The discoveries were made in part by studying the knees of mice, which genetically lack lubricin, causing an aggressive arthritis in spite of high levels of hyaluronic acid in the synovial fluid.
A lack of lubricin, resulting in higher friction, leads to cartilage cell death - even in the presence of high levels of hyaluronic acid, a viscous fluid that cushions the joints.
This discovery appears to challenge the practice of injecting hyaluronic acid alone into a patient's joints.
"The lubricant is a protein, not hyaluronic acid, and currently, there are no disease-modifying treatments for osteoarthritis," Gregory D. Jay, M.D., Ph.D., of the department of emergency medicine, Rhode Island Hospital, said.
"Patients suffering from this degenerative joint disease either go through a total joint replacement, or are forced to live with pain every day.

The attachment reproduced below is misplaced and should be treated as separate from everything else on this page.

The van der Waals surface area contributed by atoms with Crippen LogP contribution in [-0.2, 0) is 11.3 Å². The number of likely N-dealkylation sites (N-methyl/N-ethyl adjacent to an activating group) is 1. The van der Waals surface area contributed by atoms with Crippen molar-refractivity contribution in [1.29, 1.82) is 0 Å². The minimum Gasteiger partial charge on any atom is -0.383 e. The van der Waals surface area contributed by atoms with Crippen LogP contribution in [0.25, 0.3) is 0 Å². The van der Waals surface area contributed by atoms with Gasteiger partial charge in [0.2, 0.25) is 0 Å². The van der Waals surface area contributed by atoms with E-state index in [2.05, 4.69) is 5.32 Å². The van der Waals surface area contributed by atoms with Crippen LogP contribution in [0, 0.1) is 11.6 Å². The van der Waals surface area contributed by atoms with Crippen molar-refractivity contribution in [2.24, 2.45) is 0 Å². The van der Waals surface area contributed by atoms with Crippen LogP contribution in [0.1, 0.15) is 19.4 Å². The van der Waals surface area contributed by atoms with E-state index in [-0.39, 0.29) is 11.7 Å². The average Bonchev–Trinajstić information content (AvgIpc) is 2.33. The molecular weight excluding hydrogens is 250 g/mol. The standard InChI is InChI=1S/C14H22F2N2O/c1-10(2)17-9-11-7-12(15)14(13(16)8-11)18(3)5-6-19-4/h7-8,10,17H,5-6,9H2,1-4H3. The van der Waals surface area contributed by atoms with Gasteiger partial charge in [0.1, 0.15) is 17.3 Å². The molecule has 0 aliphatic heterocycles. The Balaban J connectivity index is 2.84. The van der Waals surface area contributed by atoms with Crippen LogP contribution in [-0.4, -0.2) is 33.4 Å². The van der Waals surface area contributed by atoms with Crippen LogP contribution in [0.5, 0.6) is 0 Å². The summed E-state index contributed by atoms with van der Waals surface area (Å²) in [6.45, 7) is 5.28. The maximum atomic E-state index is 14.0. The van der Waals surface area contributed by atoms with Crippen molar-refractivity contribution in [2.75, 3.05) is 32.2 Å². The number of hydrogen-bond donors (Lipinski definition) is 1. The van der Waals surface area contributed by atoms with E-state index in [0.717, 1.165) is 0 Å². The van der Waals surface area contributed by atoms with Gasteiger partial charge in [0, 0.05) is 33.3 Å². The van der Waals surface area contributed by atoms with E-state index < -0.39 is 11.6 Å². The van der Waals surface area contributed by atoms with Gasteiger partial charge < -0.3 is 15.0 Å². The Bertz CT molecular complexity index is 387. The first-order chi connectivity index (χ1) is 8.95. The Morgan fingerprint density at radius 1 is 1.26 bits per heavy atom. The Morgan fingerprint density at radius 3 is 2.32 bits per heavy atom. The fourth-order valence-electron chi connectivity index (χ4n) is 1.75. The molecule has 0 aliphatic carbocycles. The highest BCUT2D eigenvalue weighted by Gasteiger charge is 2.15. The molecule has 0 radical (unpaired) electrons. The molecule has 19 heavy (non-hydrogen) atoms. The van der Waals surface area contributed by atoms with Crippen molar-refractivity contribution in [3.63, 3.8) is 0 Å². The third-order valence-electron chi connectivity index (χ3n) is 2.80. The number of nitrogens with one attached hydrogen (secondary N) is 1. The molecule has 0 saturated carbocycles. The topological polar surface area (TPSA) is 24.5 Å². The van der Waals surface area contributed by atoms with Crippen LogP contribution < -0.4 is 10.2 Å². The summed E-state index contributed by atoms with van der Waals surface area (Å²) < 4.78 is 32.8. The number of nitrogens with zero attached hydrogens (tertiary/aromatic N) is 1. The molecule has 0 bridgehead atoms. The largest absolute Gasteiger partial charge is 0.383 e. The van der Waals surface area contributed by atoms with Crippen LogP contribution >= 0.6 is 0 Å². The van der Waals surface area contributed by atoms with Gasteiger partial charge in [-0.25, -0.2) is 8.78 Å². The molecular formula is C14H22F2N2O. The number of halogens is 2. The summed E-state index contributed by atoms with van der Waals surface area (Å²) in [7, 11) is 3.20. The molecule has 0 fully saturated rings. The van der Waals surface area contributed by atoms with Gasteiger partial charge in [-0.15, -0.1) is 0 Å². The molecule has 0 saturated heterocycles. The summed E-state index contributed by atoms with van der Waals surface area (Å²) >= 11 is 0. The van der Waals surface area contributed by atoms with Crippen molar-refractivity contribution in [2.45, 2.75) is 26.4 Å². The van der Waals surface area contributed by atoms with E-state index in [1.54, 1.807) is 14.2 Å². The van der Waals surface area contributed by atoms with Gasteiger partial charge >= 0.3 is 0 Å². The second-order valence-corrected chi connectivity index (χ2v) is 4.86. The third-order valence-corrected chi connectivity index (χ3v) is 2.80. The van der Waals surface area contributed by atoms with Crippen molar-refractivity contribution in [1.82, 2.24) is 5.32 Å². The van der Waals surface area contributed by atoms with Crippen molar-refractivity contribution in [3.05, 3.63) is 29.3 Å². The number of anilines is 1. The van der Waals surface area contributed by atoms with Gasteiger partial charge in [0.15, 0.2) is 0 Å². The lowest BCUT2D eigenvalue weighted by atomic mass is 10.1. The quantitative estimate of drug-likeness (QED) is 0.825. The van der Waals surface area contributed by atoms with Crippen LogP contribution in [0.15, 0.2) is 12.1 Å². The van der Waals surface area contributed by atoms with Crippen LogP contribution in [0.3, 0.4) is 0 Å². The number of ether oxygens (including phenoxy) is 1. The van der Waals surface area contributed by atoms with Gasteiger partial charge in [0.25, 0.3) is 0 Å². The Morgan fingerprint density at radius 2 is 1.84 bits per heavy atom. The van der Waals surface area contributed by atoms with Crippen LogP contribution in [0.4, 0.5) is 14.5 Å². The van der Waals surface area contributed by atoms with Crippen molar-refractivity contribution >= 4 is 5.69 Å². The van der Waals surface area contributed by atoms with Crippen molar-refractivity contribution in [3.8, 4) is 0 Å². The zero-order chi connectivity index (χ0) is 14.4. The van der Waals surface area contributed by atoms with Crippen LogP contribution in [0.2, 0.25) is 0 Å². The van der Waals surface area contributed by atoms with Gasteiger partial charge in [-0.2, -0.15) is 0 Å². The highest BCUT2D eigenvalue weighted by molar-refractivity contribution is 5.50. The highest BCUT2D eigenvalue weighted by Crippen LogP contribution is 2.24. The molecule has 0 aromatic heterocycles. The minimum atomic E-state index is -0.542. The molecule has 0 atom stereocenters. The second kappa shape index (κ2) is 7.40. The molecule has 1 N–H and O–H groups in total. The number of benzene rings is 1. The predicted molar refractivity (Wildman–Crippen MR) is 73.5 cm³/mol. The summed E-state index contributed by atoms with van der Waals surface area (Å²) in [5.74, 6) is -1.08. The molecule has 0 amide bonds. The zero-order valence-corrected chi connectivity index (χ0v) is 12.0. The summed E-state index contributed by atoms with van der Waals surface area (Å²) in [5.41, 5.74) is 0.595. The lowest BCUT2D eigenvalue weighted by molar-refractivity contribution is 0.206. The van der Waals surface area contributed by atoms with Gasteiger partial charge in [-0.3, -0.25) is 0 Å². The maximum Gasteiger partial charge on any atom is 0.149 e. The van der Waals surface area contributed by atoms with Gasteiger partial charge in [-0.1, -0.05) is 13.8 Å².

"This discovery, however, supports that adding a lubricin replacement to the fluid in joints may in fact prevent osteoarthritis in those who have a genetic predisposition to the illness, or who have suffered significant trauma to the joints," he said.
Jay said that his team is working to create a replacement for natural lubricin that could significantly improve the treatment options and ultimately prevention measures.
The study has been published online in the journal Proceedings of the National Academy of Sciences.
--ANI (Posted on 26-03-2013)